A fine evening, as I joined Ian, Stephen and three of his co-workers for dinner and drinks at the Sea Dog Brewery in Topsham before seeing the documentary, "Spirit of the Marathon". Mindy was also there, but unfortunately, we didn't see her until afterwards.
I should mention that there are some spoilers below.
In short... not bad. Not great, but not bad.
Let me unpack that a little. The movie started out... well, hard to say because the audio cut out for several minutes in the beginning. I ran out to notify the theater folks of the problem and asked if they could restart it and they said no to that (and rather rudely, I might add). I retorted that they should at least offer refunds, and to their credit they did give out free movie passes to everyone after the movie was over.
Anywho, the movie was very well produced. A far cry from the lower budget documentaries on ultramarathons that I've grown accustomed to. The movie features six or so different runners of varying abilities: Two elite athletes (Deena Kastor and Daniel Njenga), a guy who was a bit better than a middle of the packer and his wife, a girl who was not quite a middle packer, and a few back of the packers.
That's a great mix, covering the spectrum nicely and increasing the chances of the audience (runners and non-runners alike) being able to relate to at least one of them in some capacity. However, the execution was a bit off the mark. For example, the guy who was a bit better than a middle of the packer was around my age, and had just missed qualifying for Boston in a previous attempt. The Chicago marathon was going to be where he would BQ, and then low and behold, he's having knee problems and is diagnosed with a torn meniscus. Gee, sounds very, very familiar. Unfortunately, that was it and not even midway through the movie, he all but disappeared , only to reappear towards the end to root his wife on as she ran the race. Well, did he have the surgery? Was it hard watching his wife continue to train when he couldn't? It really disrupted the flow.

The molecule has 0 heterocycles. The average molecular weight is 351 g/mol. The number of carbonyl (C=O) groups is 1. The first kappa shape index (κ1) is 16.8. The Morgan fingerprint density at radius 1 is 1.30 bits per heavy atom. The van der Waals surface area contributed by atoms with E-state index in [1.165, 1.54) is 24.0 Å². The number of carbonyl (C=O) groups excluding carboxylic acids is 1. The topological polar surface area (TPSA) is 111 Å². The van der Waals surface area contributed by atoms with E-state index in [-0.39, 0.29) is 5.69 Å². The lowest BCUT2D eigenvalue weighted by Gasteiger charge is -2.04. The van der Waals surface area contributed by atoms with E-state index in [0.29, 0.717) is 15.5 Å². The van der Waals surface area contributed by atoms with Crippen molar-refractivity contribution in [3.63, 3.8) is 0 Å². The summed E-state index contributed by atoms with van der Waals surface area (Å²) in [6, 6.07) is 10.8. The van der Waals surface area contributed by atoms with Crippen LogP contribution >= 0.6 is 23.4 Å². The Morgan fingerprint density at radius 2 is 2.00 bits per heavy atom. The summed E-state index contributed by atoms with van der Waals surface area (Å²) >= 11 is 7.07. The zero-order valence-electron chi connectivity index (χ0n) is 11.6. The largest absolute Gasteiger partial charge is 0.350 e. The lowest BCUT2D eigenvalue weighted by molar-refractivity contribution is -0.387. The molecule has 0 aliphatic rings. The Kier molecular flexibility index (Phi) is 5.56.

But maybe that was just me since I really could relate to that guy. However, I got to thinking that they also really didn't get as personal with the other runners as they could have. I would have liked to have seen more glimpses into their lives and gotten to know them better. That would have gone a long way in making me want to root them on more. One running documentary that did this really well was Running on the Sun (Netflix has it). It was a shame because the potential seemed to be there to do so with this movie, especially since they chose a seemingly great group of folks. I'd grade that aspect a C-.
One thing I appreciated was how they explained the history of marathoning and how it has come to be what it is today. I learned a lot from it actually, and it really made me appreciate those who paved the way for how things are now. They earned an A on that front.
I think someone who hasn't done a marathon before but is thinking about it would really appreciate this movie. They'll get a better sense of what's involved and further see the rewards. The movie seemed more targeted for that demographic, which is great. But I think audiences would get more out of it if they dug in a little deeper with the characters.
Overall grade: C+
Just my two cents...